Safeguarding Democracy in the Americas: How to Strengthen the Inter-American Democratic Charter
This is a side event to the IX Summit of the Americas
Wednesday, June 8, 202210:00 AM - 2:00 PM
Registration will open soon!
THIS WILL BE A HYBRID EVENT - in person and via live-stream
If you register for and attend a Burkle Center virtual event, you will not be seen or heard via video or audio. We will be live-streaming this event on the Burkle Center’s YouTube page. The YouTube livestream will be available below at the start of the event.
ABOUT THIS EVENT
This year’s Ninth Summit of the Americas takes place amid a steady erosion of democratic values in the hemisphere. Indeed, the defense of democracy is a defining challenge for this region.
Twenty years ago, to safeguard the region’s hard-fought democratic gains, every country in the region except Cuba signed onto the Inter-American Democratic Charter. The transitional government of Peru created the initial proposal for a charter shortly before the Third Summit of the Americas in April 2001, held in Canada. In the “Declaration of Quebec City” produced at the summit, leaders agreed that democracy and the rule of law were an “essential condition” for participation in the summit process, and emphasized the need for better tools to defend democracy in the hemisphere. On September 11, 2001, in Lima, Peru, during a special session of the Organization of American States (OAS) General Assembly, foreign ministers from the 34 democratic countries of the Americas adopted the Inter-American Democratic Charter.
Building on the OAS Charter, this historic agreement made democracy a ticket for participation in the OAS and in the summit process, and created new mechanisms to address democratic backsliding. There are many success stories. But the charter’s tools, and its enforcement by OAS member states, have not been infallible. Today, despite numerous proposals to improve the application of the charter, there are three authoritarian states in Latin America and many others in the Western Hemisphere where the balance of power, judicial independence and civil liberties have greatly diminished. At the same time, scores of citizens across the region have lost faith in democracy. This year’s Summit of the Americas offers an opportunity to consider what has led to undeniable successes in the region and considers solutions to present challenges.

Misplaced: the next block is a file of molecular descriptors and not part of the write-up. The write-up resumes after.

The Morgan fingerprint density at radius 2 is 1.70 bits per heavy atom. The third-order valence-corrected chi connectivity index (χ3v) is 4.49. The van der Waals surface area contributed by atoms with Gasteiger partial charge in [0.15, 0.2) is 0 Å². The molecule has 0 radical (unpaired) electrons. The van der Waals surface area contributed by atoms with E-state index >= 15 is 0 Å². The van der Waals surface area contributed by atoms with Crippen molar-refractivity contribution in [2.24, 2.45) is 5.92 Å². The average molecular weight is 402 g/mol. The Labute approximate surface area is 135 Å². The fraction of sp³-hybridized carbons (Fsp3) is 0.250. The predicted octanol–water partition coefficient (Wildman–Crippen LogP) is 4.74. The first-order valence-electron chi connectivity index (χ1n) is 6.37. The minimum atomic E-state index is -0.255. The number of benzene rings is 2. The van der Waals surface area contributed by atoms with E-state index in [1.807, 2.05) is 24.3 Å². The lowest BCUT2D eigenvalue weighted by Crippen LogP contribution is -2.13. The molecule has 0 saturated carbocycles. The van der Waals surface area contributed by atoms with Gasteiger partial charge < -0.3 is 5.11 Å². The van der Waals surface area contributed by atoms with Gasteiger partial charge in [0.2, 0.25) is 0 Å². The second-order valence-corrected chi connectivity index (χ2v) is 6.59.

On June 8, in Los Angeles, the Latin American Program at the Woodrow Wilson International Center for Scholars, the Burkle Center for International Relations and Latin American Institute at the University of California, Los Angeles (UCLA), The Carter Center, and the Community of Democracies will convene experts and senior leaders to discuss ways to strengthen the collective defense of democracy in the Americas.
This regional democracy dialogue, taking place on the margins of the Summit of the Americas, is designed to generate and advance realistic policy recommendations to improve the charter’s application by OAS member states.
The event will be open to the public and streamed live online. There will be two roundtable discussions at 90 minutes each with a break in between.
Sponsor(s): Latin American Institute, Burkle Center for International Relations,
This event is additionally co-sponsored by the UCLA Latin American Institute, The Carter Center, Latin American Program at the Woodrow Wilson International Center for Scholars, and the Community of Democracies.